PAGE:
When asking what is typically mammalian in behavior, we must first consider which adaptations and preconditions of a mammal normally shape its life and body. Mammals are warmblooded, or endothermic, and their system of body temperature regulation through metabolism requires more energy than what is needed by ectotherms. Foraging is also an important aspect of behavior, and has to be considered as a decisive factor in shaping social systems. Also, mammals in general (and female mammals specifically) invest a lot more in terms of time, effort, energy, nutrition, and risk, into their offspring than most other vertebrates do. Again, this shapes social systems, in particular mating and rearing, but also puts severe demands on foraging strategies. Another characteristic is the highly developed brain, specifically in those areas that are necessary for behavioral plasticity and variability, such as the highly evolved forebrain and its hemispheres. This in turn allows the mammal to adapt to a diversity of ecological conditions, and also to form complex and individualized societies. In connection with the intensive and often long periods of infant care, not only by the parents but also other members of the group, this can lead, again, to highly variable and adaptable solutions to ecological as well as social problems and situations. In this chapter, we will cover two of those areas in which mammals are special: learning and behavioral plasticity, and social systems (which include mating and rearing as well as foraging and anti-predator systems). Each of these fields is currently the focus of scientific attention in many places, and by many different approaches. In order to fully understand any biological phenomenon, Tinbergen in 1963 proposed to answer four questions, and only after getting satisfactory answers to all four can we presume that we have "explained" this phenomenon. They are:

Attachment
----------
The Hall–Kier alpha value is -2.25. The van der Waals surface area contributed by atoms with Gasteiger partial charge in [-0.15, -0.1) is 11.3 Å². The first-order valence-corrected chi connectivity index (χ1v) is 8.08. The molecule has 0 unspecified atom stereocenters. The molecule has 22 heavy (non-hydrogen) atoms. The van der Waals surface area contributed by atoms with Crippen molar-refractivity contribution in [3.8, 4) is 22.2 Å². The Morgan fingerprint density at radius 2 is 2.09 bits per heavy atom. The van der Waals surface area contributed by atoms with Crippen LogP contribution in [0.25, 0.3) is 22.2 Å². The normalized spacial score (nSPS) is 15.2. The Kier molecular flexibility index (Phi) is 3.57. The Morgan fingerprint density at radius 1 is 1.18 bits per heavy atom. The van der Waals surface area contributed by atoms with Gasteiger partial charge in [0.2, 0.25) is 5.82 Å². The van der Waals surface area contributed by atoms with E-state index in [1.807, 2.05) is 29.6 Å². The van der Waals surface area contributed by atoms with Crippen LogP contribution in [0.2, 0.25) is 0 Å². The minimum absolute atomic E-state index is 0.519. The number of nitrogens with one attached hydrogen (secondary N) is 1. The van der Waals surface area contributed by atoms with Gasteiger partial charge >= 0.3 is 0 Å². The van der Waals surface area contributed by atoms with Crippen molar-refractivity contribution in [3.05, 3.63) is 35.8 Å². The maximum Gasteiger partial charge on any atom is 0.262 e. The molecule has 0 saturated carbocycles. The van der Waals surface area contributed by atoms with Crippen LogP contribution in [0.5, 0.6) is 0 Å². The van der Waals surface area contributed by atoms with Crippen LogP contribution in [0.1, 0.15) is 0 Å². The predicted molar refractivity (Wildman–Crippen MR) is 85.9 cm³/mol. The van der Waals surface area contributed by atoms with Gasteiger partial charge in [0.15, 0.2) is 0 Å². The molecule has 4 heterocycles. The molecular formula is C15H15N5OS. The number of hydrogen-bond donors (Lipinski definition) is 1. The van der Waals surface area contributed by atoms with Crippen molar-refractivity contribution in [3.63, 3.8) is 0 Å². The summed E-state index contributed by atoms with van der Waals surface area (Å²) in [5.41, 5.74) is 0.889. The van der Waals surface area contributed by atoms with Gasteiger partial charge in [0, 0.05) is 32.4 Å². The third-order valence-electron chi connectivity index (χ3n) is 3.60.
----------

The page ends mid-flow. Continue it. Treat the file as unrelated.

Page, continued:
• Where did it come from in evolution?

• What selective advantage does an individual get from having this particular trait (the so-called ultimate reasons)?

• How does it work (physiology, so-called causal mechanisms)?

• How does it develop in an individual's life (so-called ontogeny)?

We shall use these four questions to structure our discussion of mammalian behavior. In order to answer these ques tions, a combination of different scientific approaches is necessary. Thus, we will draw data from long-term field studies as well as from laboratory and zoo research, from experimental trials as well as from purely observational approaches, and will also need support from other biological disciplines such as endocrinology and molecular genetics. Behavior in itself is at the interface of genetics and ecology, and its understanding is central also to questions of animal welfare, conservation biology, zoo management, and our relationship with pets and companion animals.

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